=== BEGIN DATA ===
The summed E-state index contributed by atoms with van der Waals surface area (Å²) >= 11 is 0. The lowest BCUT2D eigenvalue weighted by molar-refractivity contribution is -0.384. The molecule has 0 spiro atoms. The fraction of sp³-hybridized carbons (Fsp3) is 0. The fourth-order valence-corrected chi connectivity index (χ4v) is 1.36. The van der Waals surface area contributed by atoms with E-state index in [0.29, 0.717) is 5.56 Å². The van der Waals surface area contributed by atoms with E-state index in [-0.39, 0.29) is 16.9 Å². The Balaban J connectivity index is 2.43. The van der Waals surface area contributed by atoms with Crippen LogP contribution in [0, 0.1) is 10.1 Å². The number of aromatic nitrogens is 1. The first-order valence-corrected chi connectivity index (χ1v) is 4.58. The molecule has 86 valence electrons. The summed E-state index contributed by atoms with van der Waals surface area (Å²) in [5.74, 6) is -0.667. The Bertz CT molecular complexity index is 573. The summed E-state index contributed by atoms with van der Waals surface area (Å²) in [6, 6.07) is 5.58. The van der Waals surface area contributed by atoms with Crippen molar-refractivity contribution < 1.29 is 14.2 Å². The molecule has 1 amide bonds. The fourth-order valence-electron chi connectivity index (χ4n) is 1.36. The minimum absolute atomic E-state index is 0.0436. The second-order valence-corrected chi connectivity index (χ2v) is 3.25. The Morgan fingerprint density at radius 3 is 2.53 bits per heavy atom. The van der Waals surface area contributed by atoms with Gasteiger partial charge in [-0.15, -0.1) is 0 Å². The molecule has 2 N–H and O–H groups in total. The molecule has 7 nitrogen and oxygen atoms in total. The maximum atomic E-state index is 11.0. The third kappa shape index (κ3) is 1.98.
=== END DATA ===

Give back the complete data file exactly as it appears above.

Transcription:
The summed E-state index contributed by atoms with van der Waals surface area (Å²) >= 11 is 0. The lowest BCUT2D eigenvalue weighted by molar-refractivity contribution is -0.384. The molecule has 0 spiro atoms. The fraction of sp³-hybridized carbons (Fsp3) is 0. The fourth-order valence-corrected chi connectivity index (χ4v) is 1.36. The van der Waals surface area contributed by atoms with E-state index in [0.29, 0.717) is 5.56 Å². The van der Waals surface area contributed by atoms with E-state index in [-0.39, 0.29) is 16.9 Å². The Balaban J connectivity index is 2.43. The van der Waals surface area contributed by atoms with Crippen LogP contribution in [0, 0.1) is 10.1 Å². The number of aromatic nitrogens is 1. The first-order valence-corrected chi connectivity index (χ1v) is 4.58. The molecule has 86 valence electrons. The summed E-state index contributed by atoms with van der Waals surface area (Å²) in [5.74, 6) is -0.667. The Bertz CT molecular complexity index is 573. The summed E-state index contributed by atoms with van der Waals surface area (Å²) in [6, 6.07) is 5.58. The van der Waals surface area contributed by atoms with Crippen molar-refractivity contribution < 1.29 is 14.2 Å². The molecule has 1 amide bonds. The fourth-order valence-electron chi connectivity index (χ4n) is 1.36. The minimum absolute atomic E-state index is 0.0436. The second-order valence-corrected chi connectivity index (χ2v) is 3.25. The Morgan fingerprint density at radius 3 is 2.53 bits per heavy atom. The van der Waals surface area contributed by atoms with Gasteiger partial charge in [-0.15, -0.1) is 0 Å². The molecule has 2 N–H and O–H groups in total. The molecule has 7 nitrogen and oxygen atoms in total. The maximum atomic E-state index is 11.0. The third kappa shape index (κ3) is 1.98.